Last Quarter: 3rd
New Moon: 9th
First Quarter: 17th
Full Moon: 25th
MERCURY is visible low above the ENE horizon for about 45 minutes before sunrise during the first few days of the month, shining quite brightly at magnitude -1.0. On the 6th, Mercury will be very close to the bright star Regulus. By the middle of the month it will become lost in the glare as it moves even closer to the Sun. At best it is close to the Sun so the chance to see it doesn’t last long. Binoculars are the best way to spot it.
Venus remains very bright in the evening sky around sunset, but continues to sink lower and lower as time goes by. Look for it in the WSW before sunset. It sets about 70 minutes after the Sun. It is very bright but increasingly will be fighting the Sun’s glare. Later in the month binoculars may be required to spot the planet. Still, a thing of great beauty!
MARS Past Opposition, but still great!
It’s true that Earth and Mars are now pulling away from each other but Mars still looks really, really great in the night sky and will for a while to come! Mars was engulfed in a major dust storm during August, blocking all surface details. That said, the dust storm on Mars is significantly improving but has not yet fully subsided. A small telescope may reveal major surface details if seeing conditions continue to improve. Look for Mars at an elevation of about 14 degrees ESE where it will shine at magnitude -2.1, reducing to only -1.3 or so by month’s end…plenty bright! At the beginning of the month Mars rises around 8:30 pm and sets at 5 am. Towards the end of August Mars sets around 2:30 am.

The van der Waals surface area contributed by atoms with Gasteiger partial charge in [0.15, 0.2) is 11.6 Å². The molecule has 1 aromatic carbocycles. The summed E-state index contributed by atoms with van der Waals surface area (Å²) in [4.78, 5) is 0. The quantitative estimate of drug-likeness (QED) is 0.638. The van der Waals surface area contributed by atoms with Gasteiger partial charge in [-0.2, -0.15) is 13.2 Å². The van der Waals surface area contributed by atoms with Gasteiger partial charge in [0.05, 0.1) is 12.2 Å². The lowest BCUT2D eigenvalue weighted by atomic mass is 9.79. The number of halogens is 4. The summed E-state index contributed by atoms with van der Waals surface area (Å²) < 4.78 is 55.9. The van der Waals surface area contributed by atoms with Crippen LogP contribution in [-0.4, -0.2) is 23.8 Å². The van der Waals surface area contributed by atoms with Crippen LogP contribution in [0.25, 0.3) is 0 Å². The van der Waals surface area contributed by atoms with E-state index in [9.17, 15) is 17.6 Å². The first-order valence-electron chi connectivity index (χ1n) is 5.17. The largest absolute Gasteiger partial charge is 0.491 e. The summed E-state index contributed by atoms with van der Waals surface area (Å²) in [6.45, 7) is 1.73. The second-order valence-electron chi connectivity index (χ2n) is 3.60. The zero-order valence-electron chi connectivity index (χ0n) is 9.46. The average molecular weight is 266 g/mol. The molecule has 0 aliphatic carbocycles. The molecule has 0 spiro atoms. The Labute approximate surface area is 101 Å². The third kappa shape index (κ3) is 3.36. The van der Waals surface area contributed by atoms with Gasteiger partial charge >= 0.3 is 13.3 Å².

The King reached opposition back on May 8th, and continues to get smaller as distance grows between us. Still he is The King and will be visible early in the evening, setting around 10 pm at the beginning of the month and about 8:30 pm by the end. It is still quite bright; around magnitude -1.9. Jupiter’s equatorial bands, the four Gallilean moons, and sometimes the Great Red Spot should make for a fun view through even a small telescope. All that said, Jupiter is now quite low on the southern horizon, so viewing is not going to be so good due to the thickness of Earth’s atmosphere at that elevation.
Saturn sets around 1 am at the beginning of the month, and about sets about 11 pm at the end. The rings are still at a great angle, but the problem is the same as with Jupiter…it will be very low in the sky, never getting above 15 degrees so you will be looking through a good deal of Earth’s atmosphere while viewing it.
Uranus, rises around 9:30 pm at the start of the month and 7:30 pm at the end of the month. It is visible all night and will be a binocular target throughout September. Use a tripod to steady the binoculars.
Rises around 7:45 pm at the beginning of the month and 5:45 pm at the end, and therefore should be visible all night, and should be fairly high in the sky. That said, make no mistake that it is not easy and you will likely need a telescopes of 8-inch and larger apertures to resolve the planet.